There is a small purpose-made beach close by encircled by a boom and which makes a pleasant natural pool in which to swim. Later we dress a bit tidily for supper and have drinks Blog-Maslinica2and walk round to a rustic and inexpensive konoba which is tucked in between flashier and inevitably more expensive establishments.  Our choice is perfect I order Scampi Buzara with chips as an indulgence which turns out to be excellent.  Back at the boat for nightcaps and triangles of mini Toblerone.  I would sleep well.

A Passage to Milna

The winds have turned against us so we abandon ideas of going to Katina and head south.  We let loose our lazy lines at 9 a.m. and our eta is given as 17.30h.  I have my Ryvita and marmite breakfast and we then make the passage in pairs with two hour watches.  We make our way down through the Kornatski Kanal and out into more open water.  I took the helm at 11.30 and during my watch Nick made us omelettes and we ate fresh fruit, then coffee and biscuits.  Whilst off watch I took a break on my bunk with my novel and slept.  I took Verity again at 15.30h passing along the seaward coast of Solta.  At the southern end we approached the narrow strait between it and Brac; we are heading for the small port of Milna.

At this point I passed the boat to Nick and we found a pleasant anchorage just outside the Milna embayment where I took a welcome swim, showered and washed my hair on the stern.  After drinks on board with a wonderful sunset view, Carolyn cooked us chicken and mushrooms which we enjoyed with the potatoes which had been doggy-bagged after our Peka Lamb.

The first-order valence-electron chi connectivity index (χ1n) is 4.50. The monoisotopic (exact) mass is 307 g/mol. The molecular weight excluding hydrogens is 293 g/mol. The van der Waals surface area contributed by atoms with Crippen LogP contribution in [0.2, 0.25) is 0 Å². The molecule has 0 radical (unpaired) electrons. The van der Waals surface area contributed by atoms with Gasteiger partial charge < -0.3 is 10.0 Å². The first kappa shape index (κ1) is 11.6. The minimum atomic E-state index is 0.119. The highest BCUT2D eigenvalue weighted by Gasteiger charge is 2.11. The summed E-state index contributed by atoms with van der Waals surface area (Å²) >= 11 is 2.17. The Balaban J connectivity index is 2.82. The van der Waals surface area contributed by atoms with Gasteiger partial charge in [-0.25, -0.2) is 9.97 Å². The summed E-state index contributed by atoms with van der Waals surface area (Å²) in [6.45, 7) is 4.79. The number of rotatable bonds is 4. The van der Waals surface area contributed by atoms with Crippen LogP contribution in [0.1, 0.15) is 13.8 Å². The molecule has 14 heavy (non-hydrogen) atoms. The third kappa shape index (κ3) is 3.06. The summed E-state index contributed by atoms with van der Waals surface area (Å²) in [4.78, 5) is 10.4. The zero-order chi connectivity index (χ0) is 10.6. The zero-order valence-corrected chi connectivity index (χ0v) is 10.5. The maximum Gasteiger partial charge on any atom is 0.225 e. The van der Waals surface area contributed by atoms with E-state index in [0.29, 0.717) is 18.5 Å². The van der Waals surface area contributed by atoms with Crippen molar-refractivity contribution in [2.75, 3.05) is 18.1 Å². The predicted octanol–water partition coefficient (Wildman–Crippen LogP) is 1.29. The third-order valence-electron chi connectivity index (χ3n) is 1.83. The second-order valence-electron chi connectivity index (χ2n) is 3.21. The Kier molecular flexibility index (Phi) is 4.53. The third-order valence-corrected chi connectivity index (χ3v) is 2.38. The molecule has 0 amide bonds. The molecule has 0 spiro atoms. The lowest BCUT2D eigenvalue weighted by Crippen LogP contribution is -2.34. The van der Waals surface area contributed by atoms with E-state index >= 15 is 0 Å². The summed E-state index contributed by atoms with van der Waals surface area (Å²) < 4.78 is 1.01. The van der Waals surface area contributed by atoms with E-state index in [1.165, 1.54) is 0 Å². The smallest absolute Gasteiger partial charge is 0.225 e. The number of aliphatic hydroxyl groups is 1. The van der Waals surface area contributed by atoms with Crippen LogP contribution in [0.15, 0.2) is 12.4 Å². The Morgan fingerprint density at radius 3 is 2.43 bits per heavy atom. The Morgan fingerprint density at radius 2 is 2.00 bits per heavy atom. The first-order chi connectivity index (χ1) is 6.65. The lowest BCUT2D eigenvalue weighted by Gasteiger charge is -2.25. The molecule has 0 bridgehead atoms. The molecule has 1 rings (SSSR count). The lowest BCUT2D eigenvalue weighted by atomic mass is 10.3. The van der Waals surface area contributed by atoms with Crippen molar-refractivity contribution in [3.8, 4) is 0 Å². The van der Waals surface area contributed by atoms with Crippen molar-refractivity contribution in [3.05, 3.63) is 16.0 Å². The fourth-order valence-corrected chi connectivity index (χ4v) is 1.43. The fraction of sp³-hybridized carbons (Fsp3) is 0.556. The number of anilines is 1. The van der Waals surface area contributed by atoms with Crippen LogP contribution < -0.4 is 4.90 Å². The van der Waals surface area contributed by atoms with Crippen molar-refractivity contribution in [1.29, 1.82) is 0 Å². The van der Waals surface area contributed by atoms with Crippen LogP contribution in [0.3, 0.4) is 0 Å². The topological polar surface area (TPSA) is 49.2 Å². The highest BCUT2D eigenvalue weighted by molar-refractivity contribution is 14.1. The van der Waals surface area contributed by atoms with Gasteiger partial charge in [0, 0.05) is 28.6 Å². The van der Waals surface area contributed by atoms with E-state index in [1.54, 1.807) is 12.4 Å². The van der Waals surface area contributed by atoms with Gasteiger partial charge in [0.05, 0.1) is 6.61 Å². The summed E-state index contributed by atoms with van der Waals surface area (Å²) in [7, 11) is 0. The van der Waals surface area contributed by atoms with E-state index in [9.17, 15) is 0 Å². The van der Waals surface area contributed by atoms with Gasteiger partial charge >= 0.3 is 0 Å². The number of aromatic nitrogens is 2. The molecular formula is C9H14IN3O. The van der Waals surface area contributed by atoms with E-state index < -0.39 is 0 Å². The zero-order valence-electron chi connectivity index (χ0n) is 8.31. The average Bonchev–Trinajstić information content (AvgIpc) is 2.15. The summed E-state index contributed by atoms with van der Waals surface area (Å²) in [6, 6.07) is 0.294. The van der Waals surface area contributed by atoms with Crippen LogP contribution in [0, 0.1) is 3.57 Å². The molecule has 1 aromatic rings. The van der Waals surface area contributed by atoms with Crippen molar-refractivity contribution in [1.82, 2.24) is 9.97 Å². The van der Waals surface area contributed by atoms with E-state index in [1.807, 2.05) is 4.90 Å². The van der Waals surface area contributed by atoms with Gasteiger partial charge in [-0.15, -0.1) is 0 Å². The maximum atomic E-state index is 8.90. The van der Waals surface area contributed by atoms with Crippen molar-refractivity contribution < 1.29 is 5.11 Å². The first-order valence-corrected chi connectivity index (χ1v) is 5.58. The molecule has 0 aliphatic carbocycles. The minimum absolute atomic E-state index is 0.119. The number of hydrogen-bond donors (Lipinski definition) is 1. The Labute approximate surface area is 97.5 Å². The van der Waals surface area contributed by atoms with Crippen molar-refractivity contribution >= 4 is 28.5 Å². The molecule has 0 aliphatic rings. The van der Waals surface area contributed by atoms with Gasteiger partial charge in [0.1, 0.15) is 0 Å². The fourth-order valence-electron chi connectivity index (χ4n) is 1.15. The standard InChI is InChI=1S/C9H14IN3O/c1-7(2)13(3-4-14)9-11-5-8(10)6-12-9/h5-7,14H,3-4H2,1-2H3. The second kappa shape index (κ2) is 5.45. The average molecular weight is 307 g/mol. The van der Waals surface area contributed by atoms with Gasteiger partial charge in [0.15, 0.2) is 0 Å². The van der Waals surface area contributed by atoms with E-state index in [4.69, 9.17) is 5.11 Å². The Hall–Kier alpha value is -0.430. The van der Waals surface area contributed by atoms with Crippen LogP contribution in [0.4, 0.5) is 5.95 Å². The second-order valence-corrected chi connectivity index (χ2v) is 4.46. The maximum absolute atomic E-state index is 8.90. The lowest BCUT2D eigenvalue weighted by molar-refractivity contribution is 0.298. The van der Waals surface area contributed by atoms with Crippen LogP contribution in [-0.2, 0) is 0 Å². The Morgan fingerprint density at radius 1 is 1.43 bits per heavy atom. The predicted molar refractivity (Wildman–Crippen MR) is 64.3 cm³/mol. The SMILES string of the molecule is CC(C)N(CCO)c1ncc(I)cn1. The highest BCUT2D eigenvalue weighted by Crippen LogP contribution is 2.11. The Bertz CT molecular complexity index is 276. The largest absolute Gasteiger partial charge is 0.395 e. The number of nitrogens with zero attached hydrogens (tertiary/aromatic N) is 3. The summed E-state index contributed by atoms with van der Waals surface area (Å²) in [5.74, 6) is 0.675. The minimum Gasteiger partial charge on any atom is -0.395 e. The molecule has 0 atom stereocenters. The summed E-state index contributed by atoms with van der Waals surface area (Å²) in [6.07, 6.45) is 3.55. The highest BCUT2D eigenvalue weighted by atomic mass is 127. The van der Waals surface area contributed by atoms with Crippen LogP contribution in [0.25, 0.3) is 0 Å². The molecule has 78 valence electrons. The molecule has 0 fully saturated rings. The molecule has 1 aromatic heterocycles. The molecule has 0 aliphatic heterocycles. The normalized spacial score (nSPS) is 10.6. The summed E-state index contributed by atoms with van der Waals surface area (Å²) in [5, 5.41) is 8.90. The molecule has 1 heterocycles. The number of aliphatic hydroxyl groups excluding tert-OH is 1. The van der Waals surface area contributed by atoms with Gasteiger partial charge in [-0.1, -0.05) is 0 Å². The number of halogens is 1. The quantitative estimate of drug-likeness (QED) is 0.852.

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In the morning the sea was rather choppy but I swam anyway and after breakfasting we picked up and motored into Milna, dropping anchor in the middle of the town harbour.  Now was the time to go ashore to reprovision, buy postcards, stamps and have a coffee on the quay.  After a salad lunch there was a long siesta for me then a walk around the harbour to the marina where I scrumped a prickly pair to pot up in England.  Big mistake – the numerous fine spines become detached very easily and embed themselves in the fingers.  I was still pulling them out the next day.

After our cocktail hour on the boat we went ashore to eat at a Restaurant called Palma.  Mike had picked this establishment out and we had booked a table.  The menu contained some unusual dishes, one of which included fried sea anemones – something I have never seen before and had not dreamt to be edible. To start I chose pasta with snails, smoked ham and sprouts (Brussels to my amazement) the followed with the sea anemone dish.  They were a very creamy and rich squiggleness, a bit like fish milt and I doubt I would choose them again.  Also on my platter were scallops stuffed with Gorgonzola and shrimps together with grilled octopus.  Nick chose squid stuffed with quinoa and shrimps.  Back on board we made coffee and played Barbu until bedtime.

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Awaking early I read for a while and played bridge on my bunk then rose to finish writing my postcards.  With no possibility of a swim in the harbour we decided to do a walk over the headland to Zucica where there is a konoba right on the sea’s edge, owned by a former professional footballer (Tottenham Hotspur).  Beneath the trees and amid the cicada cacophony we looked through the canopy to the choppy waters beneath our table and drank a beer.

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Walking back to Verity we repassed the olive trees, the grape vines, fig trees and occasional almond trees bearing a few residual nuts.  We found a very agreeable restaurant in a corner of Milna set back from the edge of the quay.  I ate a delicious octopus salad and by now I was very weary and keen to find my bunk, but back on board we needed to up anchor to go back to the small bay of the previous night with the large house which has an overgrown garden and a small colonnade near the beach.